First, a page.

There’s no way of getting around the fact that NFL rosters are cyclical in nature. Every year at a minimum, hundreds upon hundreds of new players enter the labor market for just 32 NFL teams, each of whom field 63 players per season, plus those on injured reserve and other non-active lists.
With hundreds of players drafted every year and just as many if not more coming in as undrafted free agents, it’s inevitable that some of the 2000-plus players with NFL contracts from the season before are going to lose their spots. Some teams see far more turnover than others on a regular basis.
As we get close to the draft, I want to do some risk assessment for the Pittsburgh Steelers’ roster based on their current needs and how they have handled them in free agency, compared to how they typically go about handling their business in the draft.
Asset: S Jordan Dangerfield
Roster Vulnerability: Low
Role Vulnerability: Medium
Jordan Dangerfield is a player who is likely always going to live upon the fringes of the roster, either on the outside looking in or the inside looking out. He has been in the NFL since 2013 but has only accrued two NFL seasons, in 2016 and 2018. He spent most of 2017 on the practice squad and had time served on the practice squad prior to that as well.
Despite that fact, he is a player that the Steelers have seemed to like for quite a while. After all, they have continued to bring him back every year since 2014. But that doesn’t mean he can’t be expendable if the team drafts a safety and they don’t have room for him on the roster.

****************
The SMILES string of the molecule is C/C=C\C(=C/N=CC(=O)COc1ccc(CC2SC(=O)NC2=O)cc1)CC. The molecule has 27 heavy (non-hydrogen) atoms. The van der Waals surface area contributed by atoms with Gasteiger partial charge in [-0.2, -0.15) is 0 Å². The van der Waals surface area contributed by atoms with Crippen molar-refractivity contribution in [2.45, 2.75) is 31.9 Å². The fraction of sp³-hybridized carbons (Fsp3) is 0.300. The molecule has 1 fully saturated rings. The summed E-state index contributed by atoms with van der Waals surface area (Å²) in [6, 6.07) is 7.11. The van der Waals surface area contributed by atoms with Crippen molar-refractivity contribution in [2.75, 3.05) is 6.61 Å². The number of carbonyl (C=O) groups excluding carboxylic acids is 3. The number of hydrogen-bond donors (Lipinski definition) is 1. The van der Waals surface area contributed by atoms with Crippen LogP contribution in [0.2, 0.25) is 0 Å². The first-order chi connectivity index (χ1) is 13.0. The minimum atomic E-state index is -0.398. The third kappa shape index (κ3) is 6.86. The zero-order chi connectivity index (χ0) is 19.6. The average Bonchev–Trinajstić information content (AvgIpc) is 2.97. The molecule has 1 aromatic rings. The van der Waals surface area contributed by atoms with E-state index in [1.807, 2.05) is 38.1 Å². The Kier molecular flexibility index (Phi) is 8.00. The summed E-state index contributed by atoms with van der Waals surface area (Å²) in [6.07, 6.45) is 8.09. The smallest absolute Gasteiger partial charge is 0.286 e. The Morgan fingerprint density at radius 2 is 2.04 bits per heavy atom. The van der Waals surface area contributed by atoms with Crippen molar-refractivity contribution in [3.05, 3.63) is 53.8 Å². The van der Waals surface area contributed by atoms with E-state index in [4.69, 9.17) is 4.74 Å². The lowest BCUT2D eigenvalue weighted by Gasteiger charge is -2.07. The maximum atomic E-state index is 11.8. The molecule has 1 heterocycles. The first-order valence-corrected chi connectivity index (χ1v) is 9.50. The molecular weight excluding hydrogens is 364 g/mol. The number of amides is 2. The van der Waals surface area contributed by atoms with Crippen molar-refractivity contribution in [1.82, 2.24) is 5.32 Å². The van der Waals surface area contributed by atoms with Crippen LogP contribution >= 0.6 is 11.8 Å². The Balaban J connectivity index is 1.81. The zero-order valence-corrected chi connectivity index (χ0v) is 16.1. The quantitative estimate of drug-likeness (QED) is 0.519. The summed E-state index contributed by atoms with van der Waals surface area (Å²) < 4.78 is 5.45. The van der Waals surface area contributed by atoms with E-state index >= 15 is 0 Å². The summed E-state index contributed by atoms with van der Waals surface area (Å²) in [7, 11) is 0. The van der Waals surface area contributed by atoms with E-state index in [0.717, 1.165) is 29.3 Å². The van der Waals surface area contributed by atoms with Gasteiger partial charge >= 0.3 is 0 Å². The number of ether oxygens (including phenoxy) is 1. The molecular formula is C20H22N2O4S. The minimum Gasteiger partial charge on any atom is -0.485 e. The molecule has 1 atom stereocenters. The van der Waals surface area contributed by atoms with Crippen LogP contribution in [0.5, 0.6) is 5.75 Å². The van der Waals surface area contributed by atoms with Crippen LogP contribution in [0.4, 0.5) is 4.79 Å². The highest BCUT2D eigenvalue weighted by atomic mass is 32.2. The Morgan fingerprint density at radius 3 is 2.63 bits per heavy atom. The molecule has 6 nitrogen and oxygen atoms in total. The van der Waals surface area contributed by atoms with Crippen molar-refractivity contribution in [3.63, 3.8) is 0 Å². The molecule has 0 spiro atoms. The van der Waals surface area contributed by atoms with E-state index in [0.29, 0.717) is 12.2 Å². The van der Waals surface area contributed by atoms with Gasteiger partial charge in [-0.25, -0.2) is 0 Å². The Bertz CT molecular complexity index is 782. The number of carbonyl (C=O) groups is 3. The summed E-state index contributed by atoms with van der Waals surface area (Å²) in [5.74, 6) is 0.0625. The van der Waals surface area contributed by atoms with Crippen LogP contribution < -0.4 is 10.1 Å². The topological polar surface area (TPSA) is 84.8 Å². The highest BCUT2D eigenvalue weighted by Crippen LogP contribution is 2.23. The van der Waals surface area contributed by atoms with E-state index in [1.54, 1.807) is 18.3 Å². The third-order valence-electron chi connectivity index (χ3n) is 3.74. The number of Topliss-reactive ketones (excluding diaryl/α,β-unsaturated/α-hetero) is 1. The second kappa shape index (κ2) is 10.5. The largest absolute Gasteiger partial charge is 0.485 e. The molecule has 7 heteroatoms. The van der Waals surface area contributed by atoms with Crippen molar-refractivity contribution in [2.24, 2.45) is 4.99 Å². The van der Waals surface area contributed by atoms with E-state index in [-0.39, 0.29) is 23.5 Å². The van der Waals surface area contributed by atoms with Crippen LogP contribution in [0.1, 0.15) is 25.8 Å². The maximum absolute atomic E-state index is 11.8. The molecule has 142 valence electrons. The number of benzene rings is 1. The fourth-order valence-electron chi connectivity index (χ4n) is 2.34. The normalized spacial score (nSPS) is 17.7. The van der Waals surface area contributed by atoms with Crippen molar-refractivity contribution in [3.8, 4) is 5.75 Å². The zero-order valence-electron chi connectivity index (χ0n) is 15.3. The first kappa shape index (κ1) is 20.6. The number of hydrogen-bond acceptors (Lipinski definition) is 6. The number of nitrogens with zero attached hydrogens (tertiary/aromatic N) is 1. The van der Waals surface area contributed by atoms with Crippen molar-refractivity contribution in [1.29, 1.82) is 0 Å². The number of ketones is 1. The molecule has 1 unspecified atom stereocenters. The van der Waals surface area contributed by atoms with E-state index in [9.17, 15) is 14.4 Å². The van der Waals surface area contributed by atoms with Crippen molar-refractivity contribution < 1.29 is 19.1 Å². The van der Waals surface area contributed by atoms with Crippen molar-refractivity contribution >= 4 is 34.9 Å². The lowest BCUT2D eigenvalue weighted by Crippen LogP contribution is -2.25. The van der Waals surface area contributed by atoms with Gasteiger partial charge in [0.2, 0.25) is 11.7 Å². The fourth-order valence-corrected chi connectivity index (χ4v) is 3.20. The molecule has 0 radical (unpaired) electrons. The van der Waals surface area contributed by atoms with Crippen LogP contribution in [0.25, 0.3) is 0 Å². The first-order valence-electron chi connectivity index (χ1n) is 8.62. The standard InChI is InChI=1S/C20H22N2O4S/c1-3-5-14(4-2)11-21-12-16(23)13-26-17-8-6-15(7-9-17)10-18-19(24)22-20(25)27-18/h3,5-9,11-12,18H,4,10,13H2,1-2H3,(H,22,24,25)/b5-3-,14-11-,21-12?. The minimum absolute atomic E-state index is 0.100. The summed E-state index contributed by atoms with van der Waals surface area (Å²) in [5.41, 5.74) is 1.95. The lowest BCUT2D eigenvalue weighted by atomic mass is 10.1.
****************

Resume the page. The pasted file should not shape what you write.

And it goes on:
While the team did release Morgan Burnett, and in fact also no longer have Nat Berhe from last season’s roster, they still have four safeties in Sean Davis, Terrell Edmunds, Marcus Allen, and Dangerfield.
Of course, they are seemingly interested in carrying more safeties these days than they used to. And given that they only have four safeties on the roster right now, it’s frankly likely that they will draft one, and possible that they even draft two, even though they drafted two last year.
The wildcard that could play into this is Mark Barron, who was signed as a linebacker but who could assume some dimebacker duties as well, which could limit the need for additional safeties and could also part with Dangerfield’s specialized roles he has had in the past.
Ultimately, based on how the offseason has gone so far, I think he has a greater than average chance of staying put on the roster, considering that they haven’t shown much interest in the safety market. If they were concerned with both their depth and the players they currently had, they probably would have brought a veteran in. Evidently Dangerfield is that veteran.